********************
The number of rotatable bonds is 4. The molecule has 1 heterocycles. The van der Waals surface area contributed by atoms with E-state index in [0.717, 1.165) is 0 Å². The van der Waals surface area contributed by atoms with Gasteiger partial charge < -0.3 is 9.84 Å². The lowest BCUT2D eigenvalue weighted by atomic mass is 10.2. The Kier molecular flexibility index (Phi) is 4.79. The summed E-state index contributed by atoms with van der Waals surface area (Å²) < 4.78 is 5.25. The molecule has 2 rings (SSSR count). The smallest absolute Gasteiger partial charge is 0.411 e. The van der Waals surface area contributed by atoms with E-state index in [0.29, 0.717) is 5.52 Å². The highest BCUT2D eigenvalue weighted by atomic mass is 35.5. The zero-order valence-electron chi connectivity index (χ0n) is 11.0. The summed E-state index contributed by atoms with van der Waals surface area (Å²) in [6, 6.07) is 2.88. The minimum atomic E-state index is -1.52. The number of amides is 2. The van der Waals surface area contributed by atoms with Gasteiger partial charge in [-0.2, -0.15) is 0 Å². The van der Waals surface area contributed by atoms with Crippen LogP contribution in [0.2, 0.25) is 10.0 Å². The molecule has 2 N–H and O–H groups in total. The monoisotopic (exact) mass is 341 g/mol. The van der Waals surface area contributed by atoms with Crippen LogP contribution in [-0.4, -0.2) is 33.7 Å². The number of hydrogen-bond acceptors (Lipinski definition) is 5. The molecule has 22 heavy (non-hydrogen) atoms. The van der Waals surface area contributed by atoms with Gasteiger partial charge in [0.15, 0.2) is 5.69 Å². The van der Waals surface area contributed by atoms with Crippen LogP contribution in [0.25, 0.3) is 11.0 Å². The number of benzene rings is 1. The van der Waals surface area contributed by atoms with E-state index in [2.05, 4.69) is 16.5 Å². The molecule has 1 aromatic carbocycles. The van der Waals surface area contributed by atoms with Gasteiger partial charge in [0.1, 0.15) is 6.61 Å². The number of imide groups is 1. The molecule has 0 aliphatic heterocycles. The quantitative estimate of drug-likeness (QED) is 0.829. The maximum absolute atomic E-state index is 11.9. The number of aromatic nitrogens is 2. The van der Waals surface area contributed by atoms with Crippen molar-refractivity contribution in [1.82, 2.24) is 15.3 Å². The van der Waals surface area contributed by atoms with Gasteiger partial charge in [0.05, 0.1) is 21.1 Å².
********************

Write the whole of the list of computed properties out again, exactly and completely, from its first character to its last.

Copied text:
The number of rotatable bonds is 4. The molecule has 1 heterocycles. The van der Waals surface area contributed by atoms with E-state index in [0.717, 1.165) is 0 Å². The van der Waals surface area contributed by atoms with Gasteiger partial charge < -0.3 is 9.84 Å². The lowest BCUT2D eigenvalue weighted by atomic mass is 10.2. The Kier molecular flexibility index (Phi) is 4.79. The summed E-state index contributed by atoms with van der Waals surface area (Å²) < 4.78 is 5.25. The molecule has 2 rings (SSSR count). The smallest absolute Gasteiger partial charge is 0.411 e. The van der Waals surface area contributed by atoms with E-state index in [0.29, 0.717) is 5.52 Å². The highest BCUT2D eigenvalue weighted by atomic mass is 35.5. The zero-order valence-electron chi connectivity index (χ0n) is 11.0. The summed E-state index contributed by atoms with van der Waals surface area (Å²) in [6, 6.07) is 2.88. The minimum atomic E-state index is -1.52. The number of amides is 2. The van der Waals surface area contributed by atoms with Gasteiger partial charge in [-0.2, -0.15) is 0 Å². The van der Waals surface area contributed by atoms with Crippen LogP contribution in [0.2, 0.25) is 10.0 Å². The molecule has 2 N–H and O–H groups in total. The monoisotopic (exact) mass is 341 g/mol. The van der Waals surface area contributed by atoms with Crippen LogP contribution in [-0.4, -0.2) is 33.7 Å². The number of hydrogen-bond acceptors (Lipinski definition) is 5. The molecule has 22 heavy (non-hydrogen) atoms. The van der Waals surface area contributed by atoms with Gasteiger partial charge in [0.15, 0.2) is 5.69 Å². The van der Waals surface area contributed by atoms with Crippen LogP contribution in [0.25, 0.3) is 11.0 Å². The number of benzene rings is 1. The van der Waals surface area contributed by atoms with E-state index in [2.05, 4.69) is 16.5 Å². The molecule has 1 aromatic carbocycles. The van der Waals surface area contributed by atoms with Gasteiger partial charge in [0.1, 0.15) is 6.61 Å². The number of imide groups is 1. The molecule has 0 aliphatic heterocycles. The quantitative estimate of drug-likeness (QED) is 0.829. The maximum absolute atomic E-state index is 11.9. The number of aromatic nitrogens is 2. The van der Waals surface area contributed by atoms with Crippen molar-refractivity contribution in [1.82, 2.24) is 15.3 Å². The van der Waals surface area contributed by atoms with Gasteiger partial charge in [0.05, 0.1) is 21.1 Å².